Sunday, April 19, 2009

Historical Footnote on Design Patterns

When it rains, it pours. I recently attended an excellent talk on "Design Patterns Reconsidered" by Alex Miller. Around the same time, I was listening to a Software Engineering radio podcast (on Adrenalin Junkies) and heard a comment that merits amplification.

Many people know (or would know, if they attended Alex's talk) that the seminal book, Design Patterns, was heavily influenced by books on architecture by Christopher Alexander. In Design Patterns, the now-famous Gang of Four certainly discuss Alexander, and list patterns-based literature of the era, vis-a-vis software architecture -- but there isn't much on the semantic gap between architecture and computer science. How did we discover Alexander in the first place?

On the podcast, a woman points out that Peopleware is one of the first known books on software to reference Alexander's works (though note that the context is organizing office space).

Tom deMarco acknowledges the comment, but states that Edward Yourdon was a major factor in bringing the book into consciousness of IT (in the early 1970s). Though he can only comment for himself (and not the Gang of Four), deMarco goes on to say that he owes "a personal debt" to Yourdon.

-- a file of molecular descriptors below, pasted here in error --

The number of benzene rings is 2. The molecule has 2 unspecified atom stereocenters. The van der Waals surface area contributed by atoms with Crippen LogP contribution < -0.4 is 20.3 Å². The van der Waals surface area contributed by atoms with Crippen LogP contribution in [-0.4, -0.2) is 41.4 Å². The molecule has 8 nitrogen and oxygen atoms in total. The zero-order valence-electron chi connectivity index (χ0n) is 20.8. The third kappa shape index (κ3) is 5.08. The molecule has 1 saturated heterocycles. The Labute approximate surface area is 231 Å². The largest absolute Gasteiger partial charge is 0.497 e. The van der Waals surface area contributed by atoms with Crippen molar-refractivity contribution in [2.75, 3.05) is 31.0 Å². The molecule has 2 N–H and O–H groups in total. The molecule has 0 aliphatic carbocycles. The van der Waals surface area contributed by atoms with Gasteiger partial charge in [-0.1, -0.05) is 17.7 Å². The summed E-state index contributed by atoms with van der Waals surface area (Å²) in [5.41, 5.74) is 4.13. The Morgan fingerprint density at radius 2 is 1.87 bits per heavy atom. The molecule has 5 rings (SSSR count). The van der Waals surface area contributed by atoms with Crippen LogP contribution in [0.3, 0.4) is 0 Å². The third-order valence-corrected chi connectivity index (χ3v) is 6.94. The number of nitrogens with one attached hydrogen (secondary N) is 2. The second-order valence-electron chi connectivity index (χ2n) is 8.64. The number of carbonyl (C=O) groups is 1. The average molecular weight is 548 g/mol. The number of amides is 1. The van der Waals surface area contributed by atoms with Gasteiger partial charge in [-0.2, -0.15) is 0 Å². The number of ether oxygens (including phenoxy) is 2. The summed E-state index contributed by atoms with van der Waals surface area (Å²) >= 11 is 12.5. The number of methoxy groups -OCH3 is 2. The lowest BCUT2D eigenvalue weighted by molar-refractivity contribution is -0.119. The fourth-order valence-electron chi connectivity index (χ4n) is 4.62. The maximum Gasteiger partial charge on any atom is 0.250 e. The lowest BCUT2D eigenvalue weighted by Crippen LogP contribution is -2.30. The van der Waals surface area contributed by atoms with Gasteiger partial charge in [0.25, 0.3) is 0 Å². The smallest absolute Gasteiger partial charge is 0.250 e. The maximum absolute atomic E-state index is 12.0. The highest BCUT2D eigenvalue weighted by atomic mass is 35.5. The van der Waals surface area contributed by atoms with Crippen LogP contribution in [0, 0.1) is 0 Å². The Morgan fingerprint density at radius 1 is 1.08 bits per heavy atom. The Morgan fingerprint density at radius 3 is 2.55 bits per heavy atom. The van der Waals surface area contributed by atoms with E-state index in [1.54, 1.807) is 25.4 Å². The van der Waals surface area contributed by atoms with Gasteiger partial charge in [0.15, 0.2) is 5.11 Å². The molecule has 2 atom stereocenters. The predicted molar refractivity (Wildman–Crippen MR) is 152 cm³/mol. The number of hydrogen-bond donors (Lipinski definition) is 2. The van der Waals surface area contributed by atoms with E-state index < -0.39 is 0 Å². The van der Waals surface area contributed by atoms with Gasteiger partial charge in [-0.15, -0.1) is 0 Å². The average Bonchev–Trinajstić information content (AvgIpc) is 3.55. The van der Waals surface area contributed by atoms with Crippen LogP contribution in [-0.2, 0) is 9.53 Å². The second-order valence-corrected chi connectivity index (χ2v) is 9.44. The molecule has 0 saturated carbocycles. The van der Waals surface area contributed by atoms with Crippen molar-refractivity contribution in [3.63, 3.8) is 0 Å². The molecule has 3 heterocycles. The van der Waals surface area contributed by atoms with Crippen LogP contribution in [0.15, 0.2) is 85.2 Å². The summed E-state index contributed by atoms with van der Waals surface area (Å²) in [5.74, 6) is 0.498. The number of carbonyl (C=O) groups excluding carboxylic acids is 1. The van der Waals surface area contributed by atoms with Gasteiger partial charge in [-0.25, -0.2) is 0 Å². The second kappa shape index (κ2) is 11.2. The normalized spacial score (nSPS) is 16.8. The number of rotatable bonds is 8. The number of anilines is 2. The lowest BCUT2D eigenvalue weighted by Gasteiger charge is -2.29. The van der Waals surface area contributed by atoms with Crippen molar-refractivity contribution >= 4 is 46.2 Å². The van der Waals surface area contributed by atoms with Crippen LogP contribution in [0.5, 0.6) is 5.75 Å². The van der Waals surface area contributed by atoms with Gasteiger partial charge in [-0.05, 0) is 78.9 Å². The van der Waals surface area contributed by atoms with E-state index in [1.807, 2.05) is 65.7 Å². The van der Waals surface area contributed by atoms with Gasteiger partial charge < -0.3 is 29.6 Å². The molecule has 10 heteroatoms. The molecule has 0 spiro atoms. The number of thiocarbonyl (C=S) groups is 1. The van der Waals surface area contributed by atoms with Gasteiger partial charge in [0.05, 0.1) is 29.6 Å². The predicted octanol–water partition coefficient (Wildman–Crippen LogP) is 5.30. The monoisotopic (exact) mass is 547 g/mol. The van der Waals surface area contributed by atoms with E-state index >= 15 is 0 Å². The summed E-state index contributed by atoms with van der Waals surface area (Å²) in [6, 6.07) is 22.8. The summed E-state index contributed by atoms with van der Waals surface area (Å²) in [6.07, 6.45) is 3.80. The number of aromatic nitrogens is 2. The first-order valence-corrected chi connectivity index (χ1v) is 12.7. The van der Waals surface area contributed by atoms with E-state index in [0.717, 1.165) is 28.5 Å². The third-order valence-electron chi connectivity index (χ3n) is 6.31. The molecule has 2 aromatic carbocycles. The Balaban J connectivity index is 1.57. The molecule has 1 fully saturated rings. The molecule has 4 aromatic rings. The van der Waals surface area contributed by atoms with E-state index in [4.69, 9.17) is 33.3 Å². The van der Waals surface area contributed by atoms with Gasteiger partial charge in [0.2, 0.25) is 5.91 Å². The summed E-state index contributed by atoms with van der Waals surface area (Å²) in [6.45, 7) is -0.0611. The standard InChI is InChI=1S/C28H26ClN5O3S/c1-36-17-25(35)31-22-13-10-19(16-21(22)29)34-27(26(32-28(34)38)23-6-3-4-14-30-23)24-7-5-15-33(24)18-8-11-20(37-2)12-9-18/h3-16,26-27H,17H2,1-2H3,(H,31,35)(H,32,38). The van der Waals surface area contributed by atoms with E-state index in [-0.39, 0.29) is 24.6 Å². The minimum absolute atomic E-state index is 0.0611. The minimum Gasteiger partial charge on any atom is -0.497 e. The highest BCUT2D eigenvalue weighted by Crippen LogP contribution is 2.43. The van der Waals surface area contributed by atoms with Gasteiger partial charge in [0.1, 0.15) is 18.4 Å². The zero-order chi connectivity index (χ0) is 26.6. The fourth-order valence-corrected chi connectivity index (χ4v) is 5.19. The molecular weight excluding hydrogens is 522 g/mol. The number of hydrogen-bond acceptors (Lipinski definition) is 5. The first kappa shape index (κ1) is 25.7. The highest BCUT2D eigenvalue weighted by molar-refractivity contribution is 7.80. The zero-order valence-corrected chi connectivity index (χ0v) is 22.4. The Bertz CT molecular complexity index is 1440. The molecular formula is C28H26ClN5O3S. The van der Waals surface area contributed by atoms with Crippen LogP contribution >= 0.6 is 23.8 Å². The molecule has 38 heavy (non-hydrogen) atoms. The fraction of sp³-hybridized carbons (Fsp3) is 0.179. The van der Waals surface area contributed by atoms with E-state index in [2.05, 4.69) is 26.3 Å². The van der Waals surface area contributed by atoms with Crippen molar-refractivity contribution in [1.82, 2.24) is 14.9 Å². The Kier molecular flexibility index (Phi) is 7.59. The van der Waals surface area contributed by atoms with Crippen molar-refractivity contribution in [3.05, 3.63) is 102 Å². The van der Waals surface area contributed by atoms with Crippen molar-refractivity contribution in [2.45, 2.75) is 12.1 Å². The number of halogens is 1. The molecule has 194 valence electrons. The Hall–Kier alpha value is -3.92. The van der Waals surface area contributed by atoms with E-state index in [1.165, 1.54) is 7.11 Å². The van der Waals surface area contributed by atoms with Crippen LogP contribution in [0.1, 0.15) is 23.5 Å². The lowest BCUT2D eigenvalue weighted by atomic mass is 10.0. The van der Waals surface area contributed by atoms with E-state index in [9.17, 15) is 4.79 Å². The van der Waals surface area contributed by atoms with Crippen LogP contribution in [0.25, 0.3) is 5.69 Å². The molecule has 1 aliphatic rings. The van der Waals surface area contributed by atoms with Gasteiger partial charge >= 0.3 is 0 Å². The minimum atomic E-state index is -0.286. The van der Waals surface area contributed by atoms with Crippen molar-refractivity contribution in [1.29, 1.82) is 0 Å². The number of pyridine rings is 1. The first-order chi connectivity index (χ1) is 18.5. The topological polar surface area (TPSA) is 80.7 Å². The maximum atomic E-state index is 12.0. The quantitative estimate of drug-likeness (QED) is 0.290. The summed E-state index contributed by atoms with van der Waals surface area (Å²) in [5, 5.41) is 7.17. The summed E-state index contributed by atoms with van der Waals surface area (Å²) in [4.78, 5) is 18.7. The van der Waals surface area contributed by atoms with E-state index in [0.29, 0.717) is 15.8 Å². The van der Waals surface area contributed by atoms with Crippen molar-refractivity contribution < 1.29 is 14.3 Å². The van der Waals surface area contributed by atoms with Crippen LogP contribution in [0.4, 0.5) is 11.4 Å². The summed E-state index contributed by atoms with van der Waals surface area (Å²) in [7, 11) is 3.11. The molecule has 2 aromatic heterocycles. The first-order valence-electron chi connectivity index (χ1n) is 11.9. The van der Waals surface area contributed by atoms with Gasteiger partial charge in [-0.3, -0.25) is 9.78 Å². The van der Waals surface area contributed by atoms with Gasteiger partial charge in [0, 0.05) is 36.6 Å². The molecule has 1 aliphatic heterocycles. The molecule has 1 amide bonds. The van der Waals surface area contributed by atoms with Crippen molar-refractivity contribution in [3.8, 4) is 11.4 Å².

Perhaps, we all owe thanks?


Ed Yourdon said...

I found out about Christopher Alexander from my friend and coauthor (of "Structured Design"), Larry Constantine, who introduced me to Alexander's 1964 book, "Notes on the Synthesis of Form".

I think most of Alexander's popularity amongst computer professionals came later, after "A Pattern Language" and "The Timeless Way of Building".

Anyway, you'll have to ask Larry Constantine who told him about Christopher Alexander...

Ed Yourdon

Michael Easter said...


Thanks for dropping by and contributing to the history of the tale.

Readers, take note, we owe a debt to Larry Constantine as well.

re: ask Larry. My hope is that it was a classic late-night discussion at a university student center that gave us the connection.

How much does humanity owe to the statement "By the way, you might be interested in this book...." ?